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Peru Foreign Relations Under García
Sources: The Library of Congress Country Studies; CIA World Factbook
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    Traditionally, Peru was an active and initiating member of regional multilateral organizations, such as the Andean Pact (see Glossary). Yet, the nation's economic crisis and García's loss of prestige, both within and outside Peru, forced the country to turn inward and abandon its high-profile stance. Peru's stance on the international front was influenced to a great extent by the rise and fall of García's anti-imperialist strategy. His antiimperialist and anti-IMF rhetoric, as well as his unilateral limitation of debt payments, placed a major strain on relations with the international financial community and the United States in particular.

    Under Belaúnde, a de facto moratorium on debt service already had existed. By 1985 it was clear that no new capital was headed in Peru's direction, and that the country could not afford to pay its debt. García took an openly confrontational approach, with the hope that the rest of Latin America would follow. At the time, there were speculations that the threat posed by García was one reason the Ronald Reagan administration (1981-89) presented the Baker debt-reduction plan (see Glossary) in October 1985.

    Although García's debt policy limited payments to 10 percent of export earnings, in reality the government paid approximately 20 percent for the first few years, but then stopped making any payments at all. García's insistence on maintaining a confrontational stance, even after its political utility was exhausted, was counterproductive. On several occasions, accords in principle with the IMF were prepared with representatives of the APRA government and the IMF, and then cancelled at the last minute by García. García's stance initially had some appeal among Third World debtor countries, and a few even followed his example. As the limits to Peru's economic strategy became evident both at home and abroad, however, his stubborn adherence to the policy became the subject of ridicule rather than respect. Peru was declared ineligible for IMF funds in August 1986, and was threatened with expulsion from the organization in October 1989.

    García also made heightening Peru's visibility in the Nonaligned Movement and in the Socialist International a priority. Ties were expanded with a number of Third World socialist nations, including Angola, Mozambique, and Zimbabwe; and García took a staunchly pro-Sandinista position in the Central American conflict. Improving Peru's relations with its neighbors, particularly Ecuador and Chile, was also a priority early on. Although some productive discussions were held with Ecuador, including a historic visit by Peru's minister of finance to Quito in October 1985, progress was limited by competition with both the Ecuadorian and Chilean military establishments. García's attempts to curb military expenditures were not reciprocated by Chile, for example.

    As the economic crisis in Peru deepened, meanwhile, García took a lower profile stance on the foreign policy front. Relations with the United States remained remarkably good despite García's stances on debt and on Central America. This was in part owing to Washington's desire to maintain good bilateral relations because of the threat of instability caused by the SL. Thus, foreign aid flows were maintained despite Peru's violation of the Brooke Alexander Amendment, which makes a country ineligible for United States aid if it is over a year late in repaying military assistance. García's willingness to collaborate, at least rhetorically, on the drug issue, in sharp contrast to his stance on debt, helped ameliorate relations. Finally, relations were maintained owing to a good working relationship between United States ambassador Alexander Watson and President García.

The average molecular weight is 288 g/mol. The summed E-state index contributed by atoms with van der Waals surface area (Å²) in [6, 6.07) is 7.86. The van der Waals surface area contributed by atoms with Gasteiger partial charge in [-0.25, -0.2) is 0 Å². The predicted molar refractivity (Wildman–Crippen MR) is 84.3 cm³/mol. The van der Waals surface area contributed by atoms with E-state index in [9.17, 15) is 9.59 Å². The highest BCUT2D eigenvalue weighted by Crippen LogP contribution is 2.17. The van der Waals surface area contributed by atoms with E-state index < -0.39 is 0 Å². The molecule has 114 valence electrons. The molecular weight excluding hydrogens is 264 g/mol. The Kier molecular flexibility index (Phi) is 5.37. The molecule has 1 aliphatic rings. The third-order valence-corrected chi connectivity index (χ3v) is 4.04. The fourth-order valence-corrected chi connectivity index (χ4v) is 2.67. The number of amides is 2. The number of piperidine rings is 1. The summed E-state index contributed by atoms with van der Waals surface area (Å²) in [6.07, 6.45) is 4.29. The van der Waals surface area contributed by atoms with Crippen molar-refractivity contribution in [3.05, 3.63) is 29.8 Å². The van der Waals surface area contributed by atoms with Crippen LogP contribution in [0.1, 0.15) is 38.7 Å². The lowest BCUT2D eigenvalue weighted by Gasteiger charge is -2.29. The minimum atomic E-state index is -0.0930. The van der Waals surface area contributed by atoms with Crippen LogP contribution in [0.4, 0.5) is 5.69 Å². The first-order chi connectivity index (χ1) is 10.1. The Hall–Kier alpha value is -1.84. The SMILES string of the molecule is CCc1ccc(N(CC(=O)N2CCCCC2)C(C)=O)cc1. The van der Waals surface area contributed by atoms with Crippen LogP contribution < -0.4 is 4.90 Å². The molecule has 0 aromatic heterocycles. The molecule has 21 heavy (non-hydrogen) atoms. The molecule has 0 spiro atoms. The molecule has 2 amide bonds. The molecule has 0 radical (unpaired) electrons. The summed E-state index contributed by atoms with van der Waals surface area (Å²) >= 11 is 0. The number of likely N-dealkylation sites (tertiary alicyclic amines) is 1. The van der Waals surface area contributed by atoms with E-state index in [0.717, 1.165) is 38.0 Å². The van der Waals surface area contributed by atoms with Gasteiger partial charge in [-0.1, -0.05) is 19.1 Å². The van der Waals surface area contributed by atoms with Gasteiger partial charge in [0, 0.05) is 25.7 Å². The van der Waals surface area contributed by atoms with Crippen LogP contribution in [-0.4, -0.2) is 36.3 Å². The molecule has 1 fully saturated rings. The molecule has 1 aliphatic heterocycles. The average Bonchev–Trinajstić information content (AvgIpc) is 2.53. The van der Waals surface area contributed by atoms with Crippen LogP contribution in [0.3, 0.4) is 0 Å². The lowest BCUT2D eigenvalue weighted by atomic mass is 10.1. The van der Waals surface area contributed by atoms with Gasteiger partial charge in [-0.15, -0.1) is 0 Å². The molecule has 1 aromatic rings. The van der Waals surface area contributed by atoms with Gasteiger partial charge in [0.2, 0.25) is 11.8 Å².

Peru's relations with its neighbors were strained also by the extent of the economic crisis and the cholera epidemic. In late 1989, over 6,000 Peruvians crossed the border to Chile in order to buy bread, which was scarce and expensive in Peru. Chile's dictator Augusto Pinochet Ugarte (1973-90), when campaigning prior to the 1988 plebiscite, warned of the dangers of populist democracy by pointing out neighboring Peru. Contraband trade along the Chilean and Ecuadorian borders at times has been a contentious issue. Another concern were the thousands of Peruvians emigrating to neighboring countries seeking employment. The fear of the spread of subversion over neighboring borders also worried Peru's neighbors, a concern heightened by events such as the SL's assassination of a Peruvian military attaché in La Paz, and by the MRTA's support of the 19th of April Movement (Movimiento 19 de Abril--M-19), a Colombian guerrilla group.

    Data as of September 1992

    NOTE: The information regarding Peru on this page is re-published from The Library of Congress Country Studies and the CIA World Factbook. No claims are made regarding the accuracy of Peru Foreign Relations Under García information contained here. All suggestions for corrections of any errors about Peru Foreign Relations Under García should be addressed to the Library of Congress and the CIA.

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Revised 10-Nov-04
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